Cover page of “I’ve Never Heard Silence Quite this Loud”: The Complexity of Taylor Swift’s Neutral Star Text

“I’ve Never Heard Silence Quite this Loud”: The Complexity of Taylor Swift’s Neutral Star Text


Taylor Swift has secured her place as one of the most dominant stars in pop music by maintaining a diverse fanbase. I argue that she has achieved this diversity by constructing a neutral star image that is widely palatable and refrains from repelling certain demographics. Numerous things help form a star image, and Swift has particularly cultivated a neutral image across her music, Instagram, Twitter, and Tumblr accounts, Netflix specials and documentary, interviews, and her apparent refusal to feud with other celebrities. This cultivated neutrality results in Swift’s star image being more complex and contradictory than her peers in pop music. Traditionally, people would not think of neutrality and complexity as interrelated. The Oxford English Dictionary defines neutrality as “an intermediate state or condition, not clearly one thing or another; a neutral position, middle ground,” and complex as “consisting of or comprehending various parts united or connected together; formed by combination of different elements; composite, compound. Said of things, ideas, etc.” Yet, Swift’s neutrality ironically makes her star image particularly multifaceted. These techniques contribute to Swift’s pop presence as an anomaly: unlike her peers, Swift’s neutral persona has allowed fans across the political spectrum to embrace her. I will look at her alt-right fandom and her young, queer fandom to compare and contrast their attraction to her. In this thesis, I will explore the sociopolitical complexity of star texts and the increased ambiguity that Swift’s strategies of neutrality have brought to her star image.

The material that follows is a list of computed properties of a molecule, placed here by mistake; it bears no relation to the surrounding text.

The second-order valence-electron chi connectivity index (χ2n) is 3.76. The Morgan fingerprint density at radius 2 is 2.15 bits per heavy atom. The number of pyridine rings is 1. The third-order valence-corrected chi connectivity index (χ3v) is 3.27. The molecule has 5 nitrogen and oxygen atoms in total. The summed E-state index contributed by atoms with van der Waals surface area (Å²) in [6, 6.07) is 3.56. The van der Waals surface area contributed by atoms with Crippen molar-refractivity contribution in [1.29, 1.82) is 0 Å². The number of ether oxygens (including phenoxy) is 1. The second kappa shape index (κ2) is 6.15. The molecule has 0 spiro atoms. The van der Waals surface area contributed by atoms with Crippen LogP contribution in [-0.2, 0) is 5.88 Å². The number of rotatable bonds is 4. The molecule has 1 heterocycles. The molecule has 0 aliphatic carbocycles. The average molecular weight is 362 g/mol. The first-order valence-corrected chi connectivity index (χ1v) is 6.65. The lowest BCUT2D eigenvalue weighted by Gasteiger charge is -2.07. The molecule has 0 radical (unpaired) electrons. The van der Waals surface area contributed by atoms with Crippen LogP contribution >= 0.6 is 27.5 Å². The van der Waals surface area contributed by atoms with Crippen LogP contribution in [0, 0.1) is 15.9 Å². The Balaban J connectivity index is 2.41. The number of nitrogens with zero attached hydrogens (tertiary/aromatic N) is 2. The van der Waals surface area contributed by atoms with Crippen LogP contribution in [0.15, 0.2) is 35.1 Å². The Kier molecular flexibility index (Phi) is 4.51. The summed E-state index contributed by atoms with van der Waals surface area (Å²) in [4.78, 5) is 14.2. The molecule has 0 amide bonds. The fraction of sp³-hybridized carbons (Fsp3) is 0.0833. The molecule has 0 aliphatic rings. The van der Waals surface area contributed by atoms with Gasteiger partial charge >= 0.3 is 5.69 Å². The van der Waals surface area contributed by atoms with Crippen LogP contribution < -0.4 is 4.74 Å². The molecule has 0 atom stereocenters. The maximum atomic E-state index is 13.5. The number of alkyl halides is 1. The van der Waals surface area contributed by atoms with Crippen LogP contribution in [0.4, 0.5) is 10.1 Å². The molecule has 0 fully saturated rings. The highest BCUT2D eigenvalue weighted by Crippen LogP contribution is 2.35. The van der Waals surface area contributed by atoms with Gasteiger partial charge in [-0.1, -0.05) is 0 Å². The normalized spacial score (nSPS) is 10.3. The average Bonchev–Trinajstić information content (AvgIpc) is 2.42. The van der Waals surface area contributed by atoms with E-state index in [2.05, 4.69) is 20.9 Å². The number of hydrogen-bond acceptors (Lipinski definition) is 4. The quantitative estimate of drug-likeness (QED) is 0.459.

Cover page of “Between Gloom and Laughter”: Female Longing, Unhappiness, and Structures of Absence in the Works of Virginia Woolf

“Between Gloom and Laughter”: Female Longing, Unhappiness, and Structures of Absence in the Works of Virginia Woolf


This thesis begins by asking: How does Virginia Woolf contend with the positionality of the ignored woman within literary narratives, structures, and histories? What about the yearning, unhappy women that reside on the plot's edges of Woolf’s fiction, who find themselves displaced and suspended – by their own longing– from the narratives in which they reside? In a series of readings of Jacob’s Room, her first experimental novel but still one of her most undertheorized, I argue that while Woolf’s work uncovers this absence, she refuses to patch up its damage on literary history by merely filling it, or relocating these disappearing women back into our line of sight. Instead, she asks what limitless structure might arise from the discomfort of a woman’s heaving sobs. By laying out the truncated desires of the forgotten women who disappear from the novel almost as soon as they’re introduced, I demonstrate the narrative potential Woolf locates in the absence found by female characters who vacillate between abandoning their unfulfilling position in the marriage plot and untethering their desire from narrative altogether. What results is an examination of what is unwritten and how women absent themselves from a fixed narrative and time through reading and sleeping. Finally, through tears and laughter, I propose an argument that finds both the productivity and loss offered by disappearance and absence. Ending with “A Woman’s College from Outside,” a chapter cut from Jacob’s Room and published as an independent short story, I argue that Woolf’s reproduction of the very thing she critiques about literature, that is, this disappearance, becomes the site of queer possibility.